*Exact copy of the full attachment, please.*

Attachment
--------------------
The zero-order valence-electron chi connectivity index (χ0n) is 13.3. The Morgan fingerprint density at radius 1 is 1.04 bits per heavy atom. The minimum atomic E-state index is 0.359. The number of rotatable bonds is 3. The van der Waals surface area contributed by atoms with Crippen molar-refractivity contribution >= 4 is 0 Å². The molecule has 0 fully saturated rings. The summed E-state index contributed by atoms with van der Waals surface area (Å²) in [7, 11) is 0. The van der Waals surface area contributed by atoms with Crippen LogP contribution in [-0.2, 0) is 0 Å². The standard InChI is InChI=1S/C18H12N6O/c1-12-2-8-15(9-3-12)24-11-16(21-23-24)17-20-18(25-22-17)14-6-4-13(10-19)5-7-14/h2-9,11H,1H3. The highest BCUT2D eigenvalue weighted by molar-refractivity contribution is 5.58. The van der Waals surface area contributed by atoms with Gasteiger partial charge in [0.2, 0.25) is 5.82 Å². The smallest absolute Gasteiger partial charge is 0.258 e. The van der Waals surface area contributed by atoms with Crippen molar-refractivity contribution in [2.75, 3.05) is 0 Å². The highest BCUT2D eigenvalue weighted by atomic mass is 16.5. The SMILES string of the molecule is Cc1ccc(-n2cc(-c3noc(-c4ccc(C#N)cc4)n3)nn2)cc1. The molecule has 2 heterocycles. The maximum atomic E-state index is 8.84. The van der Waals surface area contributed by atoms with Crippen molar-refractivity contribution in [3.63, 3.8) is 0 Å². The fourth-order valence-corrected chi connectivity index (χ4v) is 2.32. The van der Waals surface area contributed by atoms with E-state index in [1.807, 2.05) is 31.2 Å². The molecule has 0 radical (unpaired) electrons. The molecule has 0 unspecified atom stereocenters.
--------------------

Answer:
The zero-order valence-electron chi connectivity index (χ0n) is 13.3. The Morgan fingerprint density at radius 1 is 1.04 bits per heavy atom. The minimum atomic E-state index is 0.359. The number of rotatable bonds is 3. The van der Waals surface area contributed by atoms with Crippen molar-refractivity contribution >= 4 is 0 Å². The molecule has 0 fully saturated rings. The summed E-state index contributed by atoms with van der Waals surface area (Å²) in [7, 11) is 0. The van der Waals surface area contributed by atoms with Crippen LogP contribution in [-0.2, 0) is 0 Å². The standard InChI is InChI=1S/C18H12N6O/c1-12-2-8-15(9-3-12)24-11-16(21-23-24)17-20-18(25-22-17)14-6-4-13(10-19)5-7-14/h2-9,11H,1H3. The highest BCUT2D eigenvalue weighted by molar-refractivity contribution is 5.58. The van der Waals surface area contributed by atoms with Gasteiger partial charge in [0.2, 0.25) is 5.82 Å². The smallest absolute Gasteiger partial charge is 0.258 e. The van der Waals surface area contributed by atoms with Crippen molar-refractivity contribution in [2.75, 3.05) is 0 Å². The highest BCUT2D eigenvalue weighted by atomic mass is 16.5. The SMILES string of the molecule is Cc1ccc(-n2cc(-c3noc(-c4ccc(C#N)cc4)n3)nn2)cc1. The molecule has 2 heterocycles. The maximum atomic E-state index is 8.84. The van der Waals surface area contributed by atoms with Crippen molar-refractivity contribution in [3.63, 3.8) is 0 Å². The fourth-order valence-corrected chi connectivity index (χ4v) is 2.32. The van der Waals surface area contributed by atoms with E-state index in [1.807, 2.05) is 31.2 Å². The molecule has 0 radical (unpaired) electrons. The molecule has 0 unspecified atom stereocenters.